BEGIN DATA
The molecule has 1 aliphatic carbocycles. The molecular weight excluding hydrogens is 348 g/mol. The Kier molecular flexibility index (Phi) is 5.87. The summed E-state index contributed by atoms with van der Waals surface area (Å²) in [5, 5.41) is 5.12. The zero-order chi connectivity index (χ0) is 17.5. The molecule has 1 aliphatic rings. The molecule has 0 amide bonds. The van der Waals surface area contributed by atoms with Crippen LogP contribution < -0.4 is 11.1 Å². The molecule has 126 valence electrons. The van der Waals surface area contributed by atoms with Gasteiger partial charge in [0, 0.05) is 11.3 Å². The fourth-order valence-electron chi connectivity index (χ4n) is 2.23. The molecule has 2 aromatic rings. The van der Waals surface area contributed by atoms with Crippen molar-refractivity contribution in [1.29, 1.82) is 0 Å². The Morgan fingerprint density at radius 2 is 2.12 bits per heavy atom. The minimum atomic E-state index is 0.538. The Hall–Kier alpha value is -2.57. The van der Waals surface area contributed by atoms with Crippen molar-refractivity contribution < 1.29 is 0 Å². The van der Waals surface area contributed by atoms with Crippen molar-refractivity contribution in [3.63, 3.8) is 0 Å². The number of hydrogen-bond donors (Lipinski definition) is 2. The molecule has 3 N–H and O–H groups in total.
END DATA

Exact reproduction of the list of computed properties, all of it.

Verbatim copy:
The molecule has 1 aliphatic carbocycles. The molecular weight excluding hydrogens is 348 g/mol. The Kier molecular flexibility index (Phi) is 5.87. The summed E-state index contributed by atoms with van der Waals surface area (Å²) in [5, 5.41) is 5.12. The zero-order chi connectivity index (χ0) is 17.5. The molecule has 1 aliphatic rings. The molecule has 0 amide bonds. The van der Waals surface area contributed by atoms with Crippen LogP contribution < -0.4 is 11.1 Å². The molecule has 126 valence electrons. The van der Waals surface area contributed by atoms with Gasteiger partial charge in [0, 0.05) is 11.3 Å². The fourth-order valence-electron chi connectivity index (χ4n) is 2.23. The molecule has 2 aromatic rings. The van der Waals surface area contributed by atoms with Crippen molar-refractivity contribution in [1.29, 1.82) is 0 Å². The Morgan fingerprint density at radius 2 is 2.12 bits per heavy atom. The minimum atomic E-state index is 0.538. The Hall–Kier alpha value is -2.57. The van der Waals surface area contributed by atoms with Crippen molar-refractivity contribution < 1.29 is 0 Å². The van der Waals surface area contributed by atoms with Crippen molar-refractivity contribution in [3.63, 3.8) is 0 Å². The number of hydrogen-bond donors (Lipinski definition) is 2. The molecule has 3 N–H and O–H groups in total.